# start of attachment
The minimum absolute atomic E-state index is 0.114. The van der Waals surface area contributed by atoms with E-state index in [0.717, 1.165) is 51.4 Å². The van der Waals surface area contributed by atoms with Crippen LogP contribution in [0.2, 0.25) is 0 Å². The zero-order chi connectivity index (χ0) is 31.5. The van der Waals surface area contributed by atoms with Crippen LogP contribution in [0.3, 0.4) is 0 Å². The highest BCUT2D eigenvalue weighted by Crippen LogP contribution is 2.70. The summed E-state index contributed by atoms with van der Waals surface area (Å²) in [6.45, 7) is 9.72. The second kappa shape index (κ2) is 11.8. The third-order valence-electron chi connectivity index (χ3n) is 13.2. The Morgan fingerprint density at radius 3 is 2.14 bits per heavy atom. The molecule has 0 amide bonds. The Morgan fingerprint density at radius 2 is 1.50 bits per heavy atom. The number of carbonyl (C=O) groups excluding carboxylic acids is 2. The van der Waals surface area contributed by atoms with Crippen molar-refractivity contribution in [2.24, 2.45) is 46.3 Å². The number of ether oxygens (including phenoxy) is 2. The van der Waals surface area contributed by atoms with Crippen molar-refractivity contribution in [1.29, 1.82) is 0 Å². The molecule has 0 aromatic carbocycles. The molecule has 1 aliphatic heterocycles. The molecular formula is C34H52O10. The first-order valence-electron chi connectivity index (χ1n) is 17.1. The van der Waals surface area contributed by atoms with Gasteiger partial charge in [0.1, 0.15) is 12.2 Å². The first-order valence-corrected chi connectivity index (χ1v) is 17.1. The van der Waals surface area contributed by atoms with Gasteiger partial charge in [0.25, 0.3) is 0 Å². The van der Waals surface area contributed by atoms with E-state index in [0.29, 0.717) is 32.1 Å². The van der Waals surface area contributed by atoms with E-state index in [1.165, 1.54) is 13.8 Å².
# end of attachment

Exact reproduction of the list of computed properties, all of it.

The minimum absolute atomic E-state index is 0.114. The van der Waals surface area contributed by atoms with E-state index in [0.717, 1.165) is 51.4 Å². The van der Waals surface area contributed by atoms with Crippen LogP contribution in [0.2, 0.25) is 0 Å². The zero-order chi connectivity index (χ0) is 31.5. The van der Waals surface area contributed by atoms with Crippen LogP contribution in [0.3, 0.4) is 0 Å². The highest BCUT2D eigenvalue weighted by Crippen LogP contribution is 2.70. The summed E-state index contributed by atoms with van der Waals surface area (Å²) in [6.45, 7) is 9.72. The second kappa shape index (κ2) is 11.8. The third-order valence-electron chi connectivity index (χ3n) is 13.2. The Morgan fingerprint density at radius 3 is 2.14 bits per heavy atom. The molecule has 0 amide bonds. The Morgan fingerprint density at radius 2 is 1.50 bits per heavy atom. The number of carbonyl (C=O) groups excluding carboxylic acids is 2. The van der Waals surface area contributed by atoms with Crippen molar-refractivity contribution in [2.24, 2.45) is 46.3 Å². The number of ether oxygens (including phenoxy) is 2. The van der Waals surface area contributed by atoms with Crippen molar-refractivity contribution in [1.29, 1.82) is 0 Å². The molecule has 0 aromatic carbocycles. The molecule has 1 aliphatic heterocycles. The molecular formula is C34H52O10. The first-order valence-electron chi connectivity index (χ1n) is 17.1. The van der Waals surface area contributed by atoms with Gasteiger partial charge in [0.1, 0.15) is 12.2 Å². The first-order valence-corrected chi connectivity index (χ1v) is 17.1. The van der Waals surface area contributed by atoms with Gasteiger partial charge in [0.25, 0.3) is 0 Å². The van der Waals surface area contributed by atoms with E-state index in [0.29, 0.717) is 32.1 Å². The van der Waals surface area contributed by atoms with E-state index in [1.165, 1.54) is 13.8 Å².